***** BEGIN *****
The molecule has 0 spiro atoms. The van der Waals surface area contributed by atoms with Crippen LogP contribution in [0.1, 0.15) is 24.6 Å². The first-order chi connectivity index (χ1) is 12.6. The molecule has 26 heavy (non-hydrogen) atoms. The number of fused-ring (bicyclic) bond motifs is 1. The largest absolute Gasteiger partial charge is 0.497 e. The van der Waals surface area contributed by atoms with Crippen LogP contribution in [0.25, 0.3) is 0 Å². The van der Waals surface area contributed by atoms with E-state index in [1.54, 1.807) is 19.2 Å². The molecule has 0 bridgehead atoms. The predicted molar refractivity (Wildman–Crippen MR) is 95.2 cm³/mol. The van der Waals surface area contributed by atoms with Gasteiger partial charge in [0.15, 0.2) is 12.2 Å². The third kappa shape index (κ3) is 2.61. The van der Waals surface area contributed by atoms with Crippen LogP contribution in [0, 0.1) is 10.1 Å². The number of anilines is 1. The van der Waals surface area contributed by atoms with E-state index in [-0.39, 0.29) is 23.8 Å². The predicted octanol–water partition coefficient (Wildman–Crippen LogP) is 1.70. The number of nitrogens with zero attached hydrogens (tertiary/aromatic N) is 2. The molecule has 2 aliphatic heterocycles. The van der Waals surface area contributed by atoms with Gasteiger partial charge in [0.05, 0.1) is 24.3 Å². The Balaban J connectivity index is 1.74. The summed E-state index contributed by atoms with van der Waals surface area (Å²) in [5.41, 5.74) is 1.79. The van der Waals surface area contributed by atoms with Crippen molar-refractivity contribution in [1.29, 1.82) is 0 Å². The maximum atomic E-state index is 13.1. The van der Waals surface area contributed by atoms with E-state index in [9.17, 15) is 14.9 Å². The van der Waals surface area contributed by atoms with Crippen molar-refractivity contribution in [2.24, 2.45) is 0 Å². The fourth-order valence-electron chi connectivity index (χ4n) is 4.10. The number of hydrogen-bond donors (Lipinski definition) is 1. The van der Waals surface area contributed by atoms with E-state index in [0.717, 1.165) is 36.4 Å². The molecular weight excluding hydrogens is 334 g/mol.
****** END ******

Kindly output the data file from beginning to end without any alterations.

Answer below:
The molecule has 0 spiro atoms. The van der Waals surface area contributed by atoms with Crippen LogP contribution in [0.1, 0.15) is 24.6 Å². The first-order chi connectivity index (χ1) is 12.6. The molecule has 26 heavy (non-hydrogen) atoms. The number of fused-ring (bicyclic) bond motifs is 1. The largest absolute Gasteiger partial charge is 0.497 e. The van der Waals surface area contributed by atoms with Crippen LogP contribution in [0.25, 0.3) is 0 Å². The van der Waals surface area contributed by atoms with E-state index in [1.54, 1.807) is 19.2 Å². The molecule has 0 bridgehead atoms. The predicted molar refractivity (Wildman–Crippen MR) is 95.2 cm³/mol. The van der Waals surface area contributed by atoms with Gasteiger partial charge in [0.15, 0.2) is 12.2 Å². The third kappa shape index (κ3) is 2.61. The van der Waals surface area contributed by atoms with Crippen LogP contribution in [0, 0.1) is 10.1 Å². The number of anilines is 1. The van der Waals surface area contributed by atoms with E-state index in [-0.39, 0.29) is 23.8 Å². The predicted octanol–water partition coefficient (Wildman–Crippen LogP) is 1.70. The number of nitrogens with zero attached hydrogens (tertiary/aromatic N) is 2. The molecule has 2 aliphatic heterocycles. The van der Waals surface area contributed by atoms with Gasteiger partial charge in [0.05, 0.1) is 24.3 Å². The Balaban J connectivity index is 1.74. The summed E-state index contributed by atoms with van der Waals surface area (Å²) in [5.41, 5.74) is 1.79. The van der Waals surface area contributed by atoms with Crippen molar-refractivity contribution in [1.29, 1.82) is 0 Å². The maximum atomic E-state index is 13.1. The van der Waals surface area contributed by atoms with E-state index in [9.17, 15) is 14.9 Å². The van der Waals surface area contributed by atoms with Crippen molar-refractivity contribution in [2.24, 2.45) is 0 Å². The fourth-order valence-electron chi connectivity index (χ4n) is 4.10. The number of hydrogen-bond donors (Lipinski definition) is 1. The van der Waals surface area contributed by atoms with E-state index in [0.717, 1.165) is 36.4 Å². The molecular weight excluding hydrogens is 334 g/mol.